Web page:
Approach Setbacks in the Same Positive Manner

Every day is a school day. We learn as much, and maybe more, from the things that go wrong as the things that go right. Everyone makes mistakes, but we learn from them and learning is a positive process.

Some setbacks are nobody’s fault. On 20 March 2014 London newspaper the Independent ran a story headlined “Psychic Cancels Live Show Due To Unforeseen Circumstances”. It can happen to anyone.

Understand that Reward is Directly Proportional with Input

This isn’t simply another way of saying “more effort = more money”. Input is more than just effort, it’s value. Value is a combination of things, including innovation, uniqueness and usefulness. The more value you develop in your business and the more value you provide to your customers the greater will be your reward.

And reward is more than just money. It’s money plus pride plus satisfaction plus self-respect.  To anyone who wants these things, it is surely the pinnacle of positive thinking to understand and to appreciate, that the means to them is entirely within our own hands.

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After Plato came his pupil, Aristotle. His take was the one we should remember:

“Excellence is an art won by training and habituation. We do not act rightly because we have virtue or excellence, but we rather have those because we have acted rightly. We are what we repeatedly do. Excellence, then, is not an act but a habit.”

Featured photo credit: Karen Ellot via flickr.com

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Last Updated on March 12, 2019

20 Inspiring Vision Statement Examples (2019 Updated)

20 Inspiring Vision Statement Examples (2019 Updated)

There is normally a lengthy list of things you need to consider when starting a business, and if you don’t manage them properly, your excitement can quickly turn into overwhelm. What can support you to stay inspired and on the right track when starting out? You guessed it: this is your vision statement.

What Is a Vision Statement?

A vision statement is like a photograph of your future business, which gives your business shape and direction.

A vision statement provides the direction and describes what the founder wants the organization to achieve in the future; it’s more about the “what” of a business. It is different from a mission statement, which describes the purpose of an organization and more about the “how” of a business.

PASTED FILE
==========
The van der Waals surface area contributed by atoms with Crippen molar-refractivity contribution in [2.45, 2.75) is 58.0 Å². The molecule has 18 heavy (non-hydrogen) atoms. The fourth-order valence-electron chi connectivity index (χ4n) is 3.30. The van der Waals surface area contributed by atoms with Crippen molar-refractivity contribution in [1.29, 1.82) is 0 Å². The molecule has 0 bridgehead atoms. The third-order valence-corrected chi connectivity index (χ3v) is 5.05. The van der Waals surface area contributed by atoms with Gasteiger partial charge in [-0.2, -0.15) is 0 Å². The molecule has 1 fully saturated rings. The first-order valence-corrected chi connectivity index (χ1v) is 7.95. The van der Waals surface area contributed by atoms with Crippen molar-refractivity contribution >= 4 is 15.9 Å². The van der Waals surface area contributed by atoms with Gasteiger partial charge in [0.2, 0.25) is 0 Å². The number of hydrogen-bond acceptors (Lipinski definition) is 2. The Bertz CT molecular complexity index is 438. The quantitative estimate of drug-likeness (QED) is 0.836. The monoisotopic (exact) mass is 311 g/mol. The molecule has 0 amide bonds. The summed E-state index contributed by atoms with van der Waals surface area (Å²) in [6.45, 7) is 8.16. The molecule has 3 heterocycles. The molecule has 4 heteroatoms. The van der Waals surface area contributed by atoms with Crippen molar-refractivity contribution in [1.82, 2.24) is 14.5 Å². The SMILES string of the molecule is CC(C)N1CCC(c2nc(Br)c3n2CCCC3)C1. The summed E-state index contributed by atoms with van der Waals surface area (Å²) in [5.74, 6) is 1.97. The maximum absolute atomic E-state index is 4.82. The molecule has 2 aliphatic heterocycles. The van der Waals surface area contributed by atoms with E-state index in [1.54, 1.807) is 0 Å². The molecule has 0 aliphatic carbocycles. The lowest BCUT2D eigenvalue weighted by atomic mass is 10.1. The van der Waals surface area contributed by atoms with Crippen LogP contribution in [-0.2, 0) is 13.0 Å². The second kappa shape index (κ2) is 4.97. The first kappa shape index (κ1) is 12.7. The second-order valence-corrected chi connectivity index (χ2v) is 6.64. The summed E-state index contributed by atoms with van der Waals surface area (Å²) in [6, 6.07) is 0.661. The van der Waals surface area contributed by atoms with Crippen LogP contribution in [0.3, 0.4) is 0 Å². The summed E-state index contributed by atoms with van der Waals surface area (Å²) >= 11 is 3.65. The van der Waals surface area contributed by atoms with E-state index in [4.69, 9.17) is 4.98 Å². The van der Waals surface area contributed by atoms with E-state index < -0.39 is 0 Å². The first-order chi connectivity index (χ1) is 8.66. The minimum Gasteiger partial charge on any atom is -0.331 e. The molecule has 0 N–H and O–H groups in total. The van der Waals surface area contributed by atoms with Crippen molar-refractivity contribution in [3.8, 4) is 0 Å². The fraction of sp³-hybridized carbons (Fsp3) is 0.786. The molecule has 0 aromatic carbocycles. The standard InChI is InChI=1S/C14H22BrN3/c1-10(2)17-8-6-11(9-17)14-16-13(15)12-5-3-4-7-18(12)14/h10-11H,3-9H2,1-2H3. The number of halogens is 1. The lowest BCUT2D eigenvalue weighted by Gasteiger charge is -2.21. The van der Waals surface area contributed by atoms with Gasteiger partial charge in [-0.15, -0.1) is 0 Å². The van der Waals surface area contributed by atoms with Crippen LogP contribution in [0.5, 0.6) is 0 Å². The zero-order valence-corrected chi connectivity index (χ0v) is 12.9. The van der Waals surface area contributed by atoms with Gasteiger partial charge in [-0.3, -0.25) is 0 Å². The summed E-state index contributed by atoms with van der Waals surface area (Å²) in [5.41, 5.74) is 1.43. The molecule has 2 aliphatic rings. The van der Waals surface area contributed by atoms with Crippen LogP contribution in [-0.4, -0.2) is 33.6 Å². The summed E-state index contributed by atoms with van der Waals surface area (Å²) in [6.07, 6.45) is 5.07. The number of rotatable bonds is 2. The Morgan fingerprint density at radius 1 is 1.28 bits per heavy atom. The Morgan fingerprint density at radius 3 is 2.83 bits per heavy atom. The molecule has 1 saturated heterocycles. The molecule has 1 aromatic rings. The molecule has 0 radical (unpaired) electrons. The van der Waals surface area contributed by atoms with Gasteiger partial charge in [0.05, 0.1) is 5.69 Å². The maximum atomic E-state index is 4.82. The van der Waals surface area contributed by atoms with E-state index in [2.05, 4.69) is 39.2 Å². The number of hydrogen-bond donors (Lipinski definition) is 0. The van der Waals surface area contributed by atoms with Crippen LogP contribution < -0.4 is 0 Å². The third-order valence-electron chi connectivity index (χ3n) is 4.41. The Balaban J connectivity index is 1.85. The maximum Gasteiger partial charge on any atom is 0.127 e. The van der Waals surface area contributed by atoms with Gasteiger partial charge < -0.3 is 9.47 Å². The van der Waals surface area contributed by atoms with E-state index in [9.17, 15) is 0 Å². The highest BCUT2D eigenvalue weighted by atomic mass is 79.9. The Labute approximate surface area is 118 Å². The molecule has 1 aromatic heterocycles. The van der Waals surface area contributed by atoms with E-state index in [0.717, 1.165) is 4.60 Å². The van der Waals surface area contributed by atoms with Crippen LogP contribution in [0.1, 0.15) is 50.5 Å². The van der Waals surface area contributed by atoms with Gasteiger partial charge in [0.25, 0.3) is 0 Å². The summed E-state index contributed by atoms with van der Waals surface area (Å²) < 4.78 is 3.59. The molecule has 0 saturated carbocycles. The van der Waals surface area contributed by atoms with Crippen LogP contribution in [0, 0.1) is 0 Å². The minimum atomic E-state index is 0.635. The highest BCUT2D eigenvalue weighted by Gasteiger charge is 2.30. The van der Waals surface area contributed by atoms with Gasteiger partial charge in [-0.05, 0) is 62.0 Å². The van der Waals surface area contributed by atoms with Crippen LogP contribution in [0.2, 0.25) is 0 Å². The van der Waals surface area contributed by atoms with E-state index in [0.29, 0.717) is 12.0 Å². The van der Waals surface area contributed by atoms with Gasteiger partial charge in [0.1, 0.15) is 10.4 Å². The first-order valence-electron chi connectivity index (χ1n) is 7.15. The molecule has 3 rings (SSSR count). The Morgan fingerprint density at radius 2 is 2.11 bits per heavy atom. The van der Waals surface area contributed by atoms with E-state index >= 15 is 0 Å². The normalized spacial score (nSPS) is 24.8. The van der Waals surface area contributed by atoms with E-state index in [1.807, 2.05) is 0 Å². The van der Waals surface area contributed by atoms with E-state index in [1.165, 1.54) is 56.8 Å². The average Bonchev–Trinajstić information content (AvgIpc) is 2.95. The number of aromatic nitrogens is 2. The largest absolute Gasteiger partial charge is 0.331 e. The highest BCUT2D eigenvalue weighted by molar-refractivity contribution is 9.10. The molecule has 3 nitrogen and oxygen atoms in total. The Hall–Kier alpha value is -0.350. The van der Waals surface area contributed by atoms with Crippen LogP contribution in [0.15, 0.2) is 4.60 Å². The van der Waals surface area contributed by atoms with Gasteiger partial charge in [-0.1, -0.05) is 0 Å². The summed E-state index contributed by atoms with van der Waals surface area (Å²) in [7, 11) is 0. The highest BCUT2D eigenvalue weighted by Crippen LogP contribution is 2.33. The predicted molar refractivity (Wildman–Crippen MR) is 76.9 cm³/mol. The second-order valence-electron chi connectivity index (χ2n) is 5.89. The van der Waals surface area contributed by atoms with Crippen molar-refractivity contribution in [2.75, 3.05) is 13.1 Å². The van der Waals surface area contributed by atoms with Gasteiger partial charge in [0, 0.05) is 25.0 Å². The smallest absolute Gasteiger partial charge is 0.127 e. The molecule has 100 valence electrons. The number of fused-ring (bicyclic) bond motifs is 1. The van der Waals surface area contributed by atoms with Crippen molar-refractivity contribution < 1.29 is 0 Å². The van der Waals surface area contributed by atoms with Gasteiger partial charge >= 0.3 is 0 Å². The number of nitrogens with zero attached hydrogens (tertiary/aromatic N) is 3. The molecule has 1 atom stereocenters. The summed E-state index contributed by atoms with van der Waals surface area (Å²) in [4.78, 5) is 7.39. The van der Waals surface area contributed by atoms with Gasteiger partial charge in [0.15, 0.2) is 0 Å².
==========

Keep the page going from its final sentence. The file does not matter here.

If you were to take a photo of your future business now, what would it look like? What do you want your business to be recognized for one day?

You need to have a crystal clear vision when you start out, otherwise you can get easily lost in deciding the best way forward. When you are making strategic decisions for your business and even daily operation decisions, your vision statement will give you the inspiration and targeted direction you need.

The Importance of a Vision Statement

Without a vision statement, your business will lack motivation to keep going.

If you don’t aim for anything, you might not hit anything. The more specific and clear you are, the better your chances are at seeing your vision turn into reality.

The importance of a vision statement cannot be overlooked; not only does it provide long term direction and guidance, but it also gives you the inspiration and the necessary energy to keep going when you feel lost.

Always keep your vision statement alive by revisiting it regularly and communicating your vision with other members of the team, to inspire and motivate them as well.

How to Craft an Inspiring Vision Statement

1. Dream big and use clear language

An inspiring vision statement should inform a clear direction and priorities for the organization, while challenging all the team members to grow together. Based on our expert sources’ advice, we’ve got some great tips for you:

  • Imagine how you want the business to be like in five to ten years.
  • Infuse the business’ values in the statement.
  • Make sure that the statement is implying a clear focus for the business.
  • Write your vision statement in the present tense.
  • Use clear and concise language.
  • Ensure the statement is easily understood.

There are many different types of vision statements and there is no wrong or right way to do it. The most important thing is to resonate with it. It will always inspire you and give you a clear targeted direction.

2. Get inspirations from the successful companies.